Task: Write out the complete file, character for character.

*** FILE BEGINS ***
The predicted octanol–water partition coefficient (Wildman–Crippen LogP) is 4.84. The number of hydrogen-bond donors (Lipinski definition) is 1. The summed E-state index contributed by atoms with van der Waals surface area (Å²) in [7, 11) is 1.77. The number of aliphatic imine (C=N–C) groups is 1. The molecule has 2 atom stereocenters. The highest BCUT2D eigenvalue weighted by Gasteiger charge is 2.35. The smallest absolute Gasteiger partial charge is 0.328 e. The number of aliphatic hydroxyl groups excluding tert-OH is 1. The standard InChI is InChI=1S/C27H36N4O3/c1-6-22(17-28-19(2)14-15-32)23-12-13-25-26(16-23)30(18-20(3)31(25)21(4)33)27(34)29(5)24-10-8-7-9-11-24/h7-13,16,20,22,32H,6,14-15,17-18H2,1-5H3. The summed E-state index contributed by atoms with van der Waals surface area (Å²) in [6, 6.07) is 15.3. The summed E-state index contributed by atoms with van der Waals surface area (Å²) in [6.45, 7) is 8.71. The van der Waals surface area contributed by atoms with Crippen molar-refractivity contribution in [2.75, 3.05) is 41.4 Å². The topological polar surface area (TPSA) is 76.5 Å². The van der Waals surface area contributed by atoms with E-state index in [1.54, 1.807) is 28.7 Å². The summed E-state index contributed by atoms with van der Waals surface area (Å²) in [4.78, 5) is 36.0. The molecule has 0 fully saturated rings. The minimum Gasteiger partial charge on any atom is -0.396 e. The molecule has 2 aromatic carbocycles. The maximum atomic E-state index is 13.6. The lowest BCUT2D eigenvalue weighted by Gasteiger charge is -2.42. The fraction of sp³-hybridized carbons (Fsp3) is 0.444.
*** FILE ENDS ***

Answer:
The predicted octanol–water partition coefficient (Wildman–Crippen LogP) is 4.84. The number of hydrogen-bond donors (Lipinski definition) is 1. The summed E-state index contributed by atoms with van der Waals surface area (Å²) in [7, 11) is 1.77. The number of aliphatic imine (C=N–C) groups is 1. The molecule has 2 atom stereocenters. The highest BCUT2D eigenvalue weighted by Gasteiger charge is 2.35. The smallest absolute Gasteiger partial charge is 0.328 e. The number of aliphatic hydroxyl groups excluding tert-OH is 1. The standard InChI is InChI=1S/C27H36N4O3/c1-6-22(17-28-19(2)14-15-32)23-12-13-25-26(16-23)30(18-20(3)31(25)21(4)33)27(34)29(5)24-10-8-7-9-11-24/h7-13,16,20,22,32H,6,14-15,17-18H2,1-5H3. The summed E-state index contributed by atoms with van der Waals surface area (Å²) in [6, 6.07) is 15.3. The summed E-state index contributed by atoms with van der Waals surface area (Å²) in [6.45, 7) is 8.71. The van der Waals surface area contributed by atoms with Crippen molar-refractivity contribution in [2.75, 3.05) is 41.4 Å². The topological polar surface area (TPSA) is 76.5 Å². The van der Waals surface area contributed by atoms with E-state index in [1.54, 1.807) is 28.7 Å². The summed E-state index contributed by atoms with van der Waals surface area (Å²) in [4.78, 5) is 36.0. The molecule has 0 fully saturated rings. The minimum Gasteiger partial charge on any atom is -0.396 e. The molecule has 2 aromatic carbocycles. The maximum atomic E-state index is 13.6. The lowest BCUT2D eigenvalue weighted by Gasteiger charge is -2.42. The fraction of sp³-hybridized carbons (Fsp3) is 0.444.